Hi there! FYI, this post is a continuation of the post from last week entitled A Season of Sundays. The recipe I mentioned in that post, is at the bottom of this post.
This is a tribute to one of the most beautiful ladies I ever had the privilege of knowing. Believe it or not, I began writing this on the anniversary of her passing, way back in February, but it’s just not been easy to relive all of it. She is missed to this day. She was one of the great ones of a generation the world has not truly understood their value. To me, she had a gift for hospitality that was unmatched, and I hope to one day be even remotely as “Great” as she was.
The last Sunday dinner Great Aunt Fern hosted was bittersweet. We gathered together as family had done countless times, knowing it was the end of an era. However, we also knew that it was a celebration of a lifetime of loving. Yes, she was ready to turn in her oven mitts, but we needed to be too. As always, the table was set with a table cloth, but she let us set the places this time, and bring the food to the table…over a simple chicken dinner, we shared stories of the best dinners and many of the bloopers over the years. The faces of cherished loved ones who are no longer with us etched in our memories, that night, and still. Their laughter faintly echoing in our hearts. That night, for our last dinner, she let us “younger ladies’ do her dishes for the first time, while she rested in a nearby chair.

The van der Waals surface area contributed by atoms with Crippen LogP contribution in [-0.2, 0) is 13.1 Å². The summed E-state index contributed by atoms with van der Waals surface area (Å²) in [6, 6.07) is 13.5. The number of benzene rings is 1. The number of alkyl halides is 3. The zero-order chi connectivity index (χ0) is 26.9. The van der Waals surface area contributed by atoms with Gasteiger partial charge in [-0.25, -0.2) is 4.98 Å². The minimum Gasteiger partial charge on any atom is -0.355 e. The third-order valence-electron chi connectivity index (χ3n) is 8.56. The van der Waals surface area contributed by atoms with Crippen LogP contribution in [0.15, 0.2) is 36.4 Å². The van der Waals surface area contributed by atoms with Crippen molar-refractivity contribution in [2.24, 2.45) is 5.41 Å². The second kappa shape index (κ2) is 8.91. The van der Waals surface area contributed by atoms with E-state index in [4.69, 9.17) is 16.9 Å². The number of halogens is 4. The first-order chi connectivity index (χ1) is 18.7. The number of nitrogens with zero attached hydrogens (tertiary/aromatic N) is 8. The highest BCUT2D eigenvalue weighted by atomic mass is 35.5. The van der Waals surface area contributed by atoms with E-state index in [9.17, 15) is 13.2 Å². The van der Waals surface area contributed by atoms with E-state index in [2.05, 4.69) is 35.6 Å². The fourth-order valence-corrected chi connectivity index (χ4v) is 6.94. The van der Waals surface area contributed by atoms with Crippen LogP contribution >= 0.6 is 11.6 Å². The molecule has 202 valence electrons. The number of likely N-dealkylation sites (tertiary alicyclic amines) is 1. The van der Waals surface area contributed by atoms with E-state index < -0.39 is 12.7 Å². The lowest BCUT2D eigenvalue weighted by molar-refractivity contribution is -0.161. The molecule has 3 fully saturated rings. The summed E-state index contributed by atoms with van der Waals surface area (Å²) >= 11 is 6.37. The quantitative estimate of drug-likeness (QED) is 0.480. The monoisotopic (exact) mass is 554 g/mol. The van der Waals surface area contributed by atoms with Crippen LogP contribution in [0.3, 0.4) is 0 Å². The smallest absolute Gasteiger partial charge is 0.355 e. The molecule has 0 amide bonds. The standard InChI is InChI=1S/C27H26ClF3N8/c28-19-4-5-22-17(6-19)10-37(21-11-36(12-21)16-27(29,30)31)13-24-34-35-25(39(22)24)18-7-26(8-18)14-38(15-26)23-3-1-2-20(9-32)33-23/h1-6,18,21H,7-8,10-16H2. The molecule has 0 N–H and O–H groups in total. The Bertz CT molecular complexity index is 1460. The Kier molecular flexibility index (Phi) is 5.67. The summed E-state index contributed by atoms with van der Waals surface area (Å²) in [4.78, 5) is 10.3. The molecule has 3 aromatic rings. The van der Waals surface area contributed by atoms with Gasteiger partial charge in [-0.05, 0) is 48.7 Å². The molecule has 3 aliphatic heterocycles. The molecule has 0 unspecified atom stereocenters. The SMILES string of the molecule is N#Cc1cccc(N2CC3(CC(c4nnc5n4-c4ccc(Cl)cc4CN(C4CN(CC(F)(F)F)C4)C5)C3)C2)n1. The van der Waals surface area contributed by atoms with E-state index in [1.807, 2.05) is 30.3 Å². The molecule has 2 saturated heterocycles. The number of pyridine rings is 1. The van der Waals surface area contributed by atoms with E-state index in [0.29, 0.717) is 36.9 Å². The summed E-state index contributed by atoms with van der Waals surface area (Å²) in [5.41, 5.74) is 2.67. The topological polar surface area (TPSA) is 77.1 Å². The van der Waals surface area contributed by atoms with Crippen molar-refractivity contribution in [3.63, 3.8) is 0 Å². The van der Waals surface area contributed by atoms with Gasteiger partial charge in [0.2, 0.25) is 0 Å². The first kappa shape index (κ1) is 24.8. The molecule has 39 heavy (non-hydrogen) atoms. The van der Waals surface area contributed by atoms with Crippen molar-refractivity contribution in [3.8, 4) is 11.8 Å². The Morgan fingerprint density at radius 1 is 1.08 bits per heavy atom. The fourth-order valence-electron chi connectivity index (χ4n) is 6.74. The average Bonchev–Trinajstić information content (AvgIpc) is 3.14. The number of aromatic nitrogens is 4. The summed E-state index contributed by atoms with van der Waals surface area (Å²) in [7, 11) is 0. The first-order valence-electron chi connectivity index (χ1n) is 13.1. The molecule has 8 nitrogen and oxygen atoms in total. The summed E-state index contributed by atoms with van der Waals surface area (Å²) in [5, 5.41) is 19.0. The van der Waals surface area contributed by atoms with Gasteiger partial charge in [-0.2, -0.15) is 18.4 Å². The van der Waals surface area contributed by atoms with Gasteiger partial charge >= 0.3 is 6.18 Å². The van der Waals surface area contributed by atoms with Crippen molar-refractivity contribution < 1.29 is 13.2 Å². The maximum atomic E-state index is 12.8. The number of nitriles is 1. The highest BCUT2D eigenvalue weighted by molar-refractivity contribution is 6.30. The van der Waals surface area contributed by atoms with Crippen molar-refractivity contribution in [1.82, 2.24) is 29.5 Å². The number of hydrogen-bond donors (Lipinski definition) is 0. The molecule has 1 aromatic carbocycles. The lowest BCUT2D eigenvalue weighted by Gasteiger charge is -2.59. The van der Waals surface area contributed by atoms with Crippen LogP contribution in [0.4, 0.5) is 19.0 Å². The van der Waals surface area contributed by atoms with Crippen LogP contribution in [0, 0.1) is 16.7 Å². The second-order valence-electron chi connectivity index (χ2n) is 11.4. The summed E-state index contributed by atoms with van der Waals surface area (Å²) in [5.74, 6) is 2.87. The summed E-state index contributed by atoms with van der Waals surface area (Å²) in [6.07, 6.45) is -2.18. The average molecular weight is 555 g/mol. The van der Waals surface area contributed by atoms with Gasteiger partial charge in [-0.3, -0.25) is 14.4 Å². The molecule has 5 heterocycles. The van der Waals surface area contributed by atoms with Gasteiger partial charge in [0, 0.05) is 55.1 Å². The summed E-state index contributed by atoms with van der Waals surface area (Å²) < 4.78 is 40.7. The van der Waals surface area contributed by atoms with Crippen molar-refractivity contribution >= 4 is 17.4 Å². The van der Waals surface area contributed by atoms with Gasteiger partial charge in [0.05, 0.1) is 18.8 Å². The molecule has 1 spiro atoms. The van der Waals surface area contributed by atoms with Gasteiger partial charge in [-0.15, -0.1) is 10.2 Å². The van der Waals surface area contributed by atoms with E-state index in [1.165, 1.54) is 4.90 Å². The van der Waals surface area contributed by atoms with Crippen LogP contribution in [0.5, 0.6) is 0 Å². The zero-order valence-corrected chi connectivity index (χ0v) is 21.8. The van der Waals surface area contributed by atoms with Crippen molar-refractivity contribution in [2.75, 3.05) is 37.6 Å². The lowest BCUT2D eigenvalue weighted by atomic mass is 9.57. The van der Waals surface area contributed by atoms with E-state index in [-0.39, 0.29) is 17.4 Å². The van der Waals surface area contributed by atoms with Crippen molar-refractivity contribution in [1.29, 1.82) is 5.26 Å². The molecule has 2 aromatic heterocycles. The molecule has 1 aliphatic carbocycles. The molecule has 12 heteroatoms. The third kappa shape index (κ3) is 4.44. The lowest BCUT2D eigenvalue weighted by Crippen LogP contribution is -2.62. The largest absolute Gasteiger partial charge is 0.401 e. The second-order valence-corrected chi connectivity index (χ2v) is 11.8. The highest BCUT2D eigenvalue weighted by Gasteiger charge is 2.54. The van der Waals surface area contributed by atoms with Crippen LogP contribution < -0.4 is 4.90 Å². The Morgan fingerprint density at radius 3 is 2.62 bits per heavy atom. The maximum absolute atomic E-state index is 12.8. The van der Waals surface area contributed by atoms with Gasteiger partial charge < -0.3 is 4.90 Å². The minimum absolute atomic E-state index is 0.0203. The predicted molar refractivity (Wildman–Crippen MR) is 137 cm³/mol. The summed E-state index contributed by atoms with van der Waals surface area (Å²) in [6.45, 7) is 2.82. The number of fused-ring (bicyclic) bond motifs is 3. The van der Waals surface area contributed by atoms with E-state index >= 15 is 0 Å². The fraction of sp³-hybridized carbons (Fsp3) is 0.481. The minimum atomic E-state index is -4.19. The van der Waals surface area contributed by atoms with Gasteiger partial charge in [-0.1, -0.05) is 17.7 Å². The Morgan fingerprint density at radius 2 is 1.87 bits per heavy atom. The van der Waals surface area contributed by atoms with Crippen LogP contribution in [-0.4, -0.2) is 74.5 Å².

Not long afterward, we gathered to help move her into a nearby residence. She was excited to be joining friends, and to socialize with people each day in person (and not just over the phone)… born in 1912, she had lived through both World Wars and the great Depression. She knew how to economize space – and how to “ration”. It took hours to deal with the saved plastic containers and rubber bands, stacks of paper and buttons. We packed up her lovely tea cup collection and other prized pieces of decor, each holding memories for her, but also for each of us. I carried her recipe books close to my heart, as if I were entrusted with the crown jewels. She had jotted notes to me over family favourites, entrusting me to “take care of her boys”, and to this day, it’s one of my prized possessions.
She spent several pleasant years at the residence. Chris recalls a humorous visit when he walked right past her in the foyer. He had never seen her in “slacks”. She had giggled a reply saying they were for her exercise class, so the “gentlemen wouldn’t try to get fresh with her”. We would try to visit every couple of weeks, usually on a Sunday. It was difficult to take 2 young boys into a nursing home and not develop hypertension – there are just so many red buttons begging to be pressed! But we did our best, and she was always at her best for us.
Slowly though, her sparkle started to fade. She mentioned that it was hard to get close to people, when you weren’t sure if they’d be there the next day, and they lived in a state of fear of viruses wiping out entire “wings” of the residence. When Chris’ dad passed away suddenly, it hit her very hard. He was the one person who called her everyday, sometimes more. She made it clear to us that she did not like “outliving” everyone. However, the announcement of another pregnancy, our 3rd boy, seemed to help her rally. She loved those visits especially. It was precious to take her “treats” and she always hid some cookies and juice for the boys, that she had pilfered from the snack cart. Even in her tiny room, she was the consummate hostess.